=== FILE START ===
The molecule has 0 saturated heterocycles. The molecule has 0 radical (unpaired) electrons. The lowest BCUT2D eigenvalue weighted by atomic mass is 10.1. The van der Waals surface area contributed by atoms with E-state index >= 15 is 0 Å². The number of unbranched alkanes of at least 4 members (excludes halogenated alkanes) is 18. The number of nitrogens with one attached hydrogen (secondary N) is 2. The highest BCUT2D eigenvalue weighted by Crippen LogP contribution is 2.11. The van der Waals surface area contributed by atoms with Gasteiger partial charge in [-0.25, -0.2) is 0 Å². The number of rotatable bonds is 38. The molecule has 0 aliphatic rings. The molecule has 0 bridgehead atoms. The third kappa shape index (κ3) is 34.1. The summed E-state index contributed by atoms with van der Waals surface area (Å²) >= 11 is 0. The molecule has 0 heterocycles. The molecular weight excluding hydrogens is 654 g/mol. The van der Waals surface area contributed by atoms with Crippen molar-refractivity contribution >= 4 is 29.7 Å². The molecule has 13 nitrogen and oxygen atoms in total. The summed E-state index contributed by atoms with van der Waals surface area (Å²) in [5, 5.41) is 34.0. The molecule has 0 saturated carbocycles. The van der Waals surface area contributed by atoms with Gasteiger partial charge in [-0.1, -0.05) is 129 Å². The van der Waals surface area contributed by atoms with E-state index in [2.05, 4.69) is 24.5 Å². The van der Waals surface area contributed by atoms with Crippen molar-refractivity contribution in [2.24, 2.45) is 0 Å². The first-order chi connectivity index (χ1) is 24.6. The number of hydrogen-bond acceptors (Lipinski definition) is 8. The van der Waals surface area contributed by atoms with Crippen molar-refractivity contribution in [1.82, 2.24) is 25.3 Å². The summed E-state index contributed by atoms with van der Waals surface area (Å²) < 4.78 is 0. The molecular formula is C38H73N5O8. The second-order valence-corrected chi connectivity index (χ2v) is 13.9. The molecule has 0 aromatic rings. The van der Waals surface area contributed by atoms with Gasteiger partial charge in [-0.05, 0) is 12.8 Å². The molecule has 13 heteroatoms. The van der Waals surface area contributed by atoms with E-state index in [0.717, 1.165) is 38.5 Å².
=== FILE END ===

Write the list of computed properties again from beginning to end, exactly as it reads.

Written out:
The molecule has 0 saturated heterocycles. The molecule has 0 radical (unpaired) electrons. The lowest BCUT2D eigenvalue weighted by atomic mass is 10.1. The van der Waals surface area contributed by atoms with E-state index >= 15 is 0 Å². The number of unbranched alkanes of at least 4 members (excludes halogenated alkanes) is 18. The number of nitrogens with one attached hydrogen (secondary N) is 2. The highest BCUT2D eigenvalue weighted by Crippen LogP contribution is 2.11. The van der Waals surface area contributed by atoms with Gasteiger partial charge in [-0.25, -0.2) is 0 Å². The number of rotatable bonds is 38. The molecule has 0 aliphatic rings. The molecule has 0 bridgehead atoms. The third kappa shape index (κ3) is 34.1. The summed E-state index contributed by atoms with van der Waals surface area (Å²) >= 11 is 0. The molecule has 0 heterocycles. The molecular weight excluding hydrogens is 654 g/mol. The van der Waals surface area contributed by atoms with Crippen molar-refractivity contribution >= 4 is 29.7 Å². The molecule has 13 nitrogen and oxygen atoms in total. The summed E-state index contributed by atoms with van der Waals surface area (Å²) in [5, 5.41) is 34.0. The molecule has 0 saturated carbocycles. The van der Waals surface area contributed by atoms with Gasteiger partial charge in [-0.1, -0.05) is 129 Å². The van der Waals surface area contributed by atoms with E-state index in [2.05, 4.69) is 24.5 Å². The van der Waals surface area contributed by atoms with Crippen molar-refractivity contribution in [2.24, 2.45) is 0 Å². The first-order chi connectivity index (χ1) is 24.6. The number of hydrogen-bond acceptors (Lipinski definition) is 8. The van der Waals surface area contributed by atoms with Crippen molar-refractivity contribution in [1.82, 2.24) is 25.3 Å². The summed E-state index contributed by atoms with van der Waals surface area (Å²) < 4.78 is 0. The molecular formula is C38H73N5O8. The second-order valence-corrected chi connectivity index (χ2v) is 13.9. The molecule has 0 aromatic rings. The van der Waals surface area contributed by atoms with Gasteiger partial charge in [-0.05, 0) is 12.8 Å². The molecule has 13 heteroatoms. The van der Waals surface area contributed by atoms with E-state index in [0.717, 1.165) is 38.5 Å².